Boeing CEO Dennis Muilenburg said on Wednesday that the aircraft manufacturer is having "ongoing conversations" with airlines about possible reimbursements following the worldwide grounding of 737 MAX jets.
The airlines haven't disclosed how much they are seeking from Boeing, but some analysts peg industrywide losses at about $1 billion. In an interview with Axios, Muilenburg didn't say how Boeing would compensate airlines, but it could be cash, a discount on future orders or additional pilot training and services.
Airlines seeking compensation include Air China, China Eastern Airlines, China Southern Airlines, Norwegian Air, Turkish Air, Ryanair, Flydubai and United Airlines.
"Reimbursement isn't a technical problem," John Cochran, president of Eaglemark, an aviation consulting firm and professor emeritus of Aerospace Engineering at Auburn University, told China Daily USA. "It's a matter of first impression. Some of what Boeing proposes to do may be contractual and it's certainly sound public relations. Boeing wants to keep its customers happy."
The 10,000-member pilots union for Southwest Airlines said this month it will ask Boeing for compensation to cover legal costs and lost income for pilots due to the 737 MAX grounding.
The union hasn't said how much pilots have lost, but it could be as much as $9 million a month, the Dallas Morning News reported.
Southwest has 34 MAX jets in its fleet. The airline said it plans to resume MAX flights on Sept 2, but the union said "there is no accurate estimate of when the MAX will return to service."
Airlines have used other planes when possible to replace grounded MAX jets, but some flights have been canceled. The airlines apparently seek compensation for lost revenue as well as storage and the cost of preparing the MAX to return to commercial service when the U.S. Federal Aviation Administration and other regulators say it's safe to fly.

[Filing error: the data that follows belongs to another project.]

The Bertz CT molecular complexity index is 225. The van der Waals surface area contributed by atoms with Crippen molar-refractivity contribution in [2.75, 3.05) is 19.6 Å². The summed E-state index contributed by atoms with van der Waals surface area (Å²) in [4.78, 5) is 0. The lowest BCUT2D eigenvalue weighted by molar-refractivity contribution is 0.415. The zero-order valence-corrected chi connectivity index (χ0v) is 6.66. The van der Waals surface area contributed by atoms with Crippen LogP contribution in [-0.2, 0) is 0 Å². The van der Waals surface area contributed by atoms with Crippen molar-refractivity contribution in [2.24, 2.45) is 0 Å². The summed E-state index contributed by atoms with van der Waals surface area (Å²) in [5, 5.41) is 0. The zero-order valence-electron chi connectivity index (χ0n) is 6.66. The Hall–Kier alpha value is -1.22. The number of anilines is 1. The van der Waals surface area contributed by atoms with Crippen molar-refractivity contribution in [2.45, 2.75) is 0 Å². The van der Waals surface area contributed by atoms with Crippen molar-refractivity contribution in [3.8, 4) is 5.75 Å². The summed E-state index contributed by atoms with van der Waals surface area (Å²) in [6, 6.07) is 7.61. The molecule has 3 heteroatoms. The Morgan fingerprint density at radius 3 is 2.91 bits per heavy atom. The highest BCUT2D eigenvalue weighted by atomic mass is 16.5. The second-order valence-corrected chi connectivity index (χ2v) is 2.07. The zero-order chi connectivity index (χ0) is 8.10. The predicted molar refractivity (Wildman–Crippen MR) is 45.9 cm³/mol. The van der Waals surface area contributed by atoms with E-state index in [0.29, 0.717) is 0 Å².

Boeing MAX jets were grounded worldwide following crashes March 10 in Ethiopia and October 29, 2018, in Indonesia that killed a total of 346 passengers and crew.
Preliminary investigations suggest the aircraft's Maneuvering Characteristics Augmentation System (MCAS), an automated anti-stall device, apparently forced the noses of Lion Air and Ethiopian Airlines flights down and into a fatal plunge when it erroneously determined the planes were about to stall. To avoid a stall, MCAS points the nose of the plane down to gain air speed.
There are about 400 MAX jets in service worldwide, including about 97 in China. Wall Street analysts expect Boeing to spend about $1 billion to update and install new software worldwide to prevent the MCAS system from repeatedly pointing the nose of the plane down and to prevent the system from being activated by only one of two exterior sensors.
In the interview with the news website Axios, Muilenburg refused to say the MCAS system was a "red flag" during the MAX's six-year development and certification process. He said there were a "number of factors" involved in the fatal crashes.
Earlier this month, Muilenburg said he expected some MAX jets to return to commercial service by the end of the summer, but it could be months before the worldwide fleet returns to the air. Boeing said it has completed the software update for the MCAS system and has tested it on 207 flights totaling 360 hours. The U.S. Federal Aviation Administration has not said when its review of the updated software will be completed.